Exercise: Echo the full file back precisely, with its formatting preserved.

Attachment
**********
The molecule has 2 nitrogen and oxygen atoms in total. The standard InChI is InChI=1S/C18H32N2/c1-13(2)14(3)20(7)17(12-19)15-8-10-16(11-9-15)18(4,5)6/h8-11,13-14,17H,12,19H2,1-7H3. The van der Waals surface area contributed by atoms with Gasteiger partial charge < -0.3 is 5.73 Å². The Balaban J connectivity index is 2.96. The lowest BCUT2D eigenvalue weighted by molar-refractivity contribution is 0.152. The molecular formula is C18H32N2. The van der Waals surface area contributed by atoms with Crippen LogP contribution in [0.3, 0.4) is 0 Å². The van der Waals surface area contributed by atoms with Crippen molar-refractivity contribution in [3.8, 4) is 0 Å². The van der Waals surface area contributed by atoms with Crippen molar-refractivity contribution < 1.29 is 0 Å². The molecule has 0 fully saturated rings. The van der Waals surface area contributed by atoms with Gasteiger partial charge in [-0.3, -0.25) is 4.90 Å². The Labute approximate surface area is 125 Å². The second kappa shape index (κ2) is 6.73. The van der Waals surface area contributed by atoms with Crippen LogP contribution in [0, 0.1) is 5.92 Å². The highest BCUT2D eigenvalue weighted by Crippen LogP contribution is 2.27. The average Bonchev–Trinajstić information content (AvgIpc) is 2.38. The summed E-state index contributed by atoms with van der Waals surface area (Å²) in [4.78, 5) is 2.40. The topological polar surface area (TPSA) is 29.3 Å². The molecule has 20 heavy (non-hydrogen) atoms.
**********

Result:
The molecule has 2 nitrogen and oxygen atoms in total. The standard InChI is InChI=1S/C18H32N2/c1-13(2)14(3)20(7)17(12-19)15-8-10-16(11-9-15)18(4,5)6/h8-11,13-14,17H,12,19H2,1-7H3. The van der Waals surface area contributed by atoms with Gasteiger partial charge < -0.3 is 5.73 Å². The Balaban J connectivity index is 2.96. The lowest BCUT2D eigenvalue weighted by molar-refractivity contribution is 0.152. The molecular formula is C18H32N2. The van der Waals surface area contributed by atoms with Crippen LogP contribution in [0.3, 0.4) is 0 Å². The van der Waals surface area contributed by atoms with Crippen molar-refractivity contribution in [3.8, 4) is 0 Å². The van der Waals surface area contributed by atoms with Crippen molar-refractivity contribution < 1.29 is 0 Å². The molecule has 0 fully saturated rings. The van der Waals surface area contributed by atoms with Gasteiger partial charge in [-0.3, -0.25) is 4.90 Å². The Labute approximate surface area is 125 Å². The second kappa shape index (κ2) is 6.73. The van der Waals surface area contributed by atoms with Crippen LogP contribution in [0, 0.1) is 5.92 Å². The highest BCUT2D eigenvalue weighted by Crippen LogP contribution is 2.27. The average Bonchev–Trinajstić information content (AvgIpc) is 2.38. The summed E-state index contributed by atoms with van der Waals surface area (Å²) in [4.78, 5) is 2.40. The topological polar surface area (TPSA) is 29.3 Å². The molecule has 20 heavy (non-hydrogen) atoms.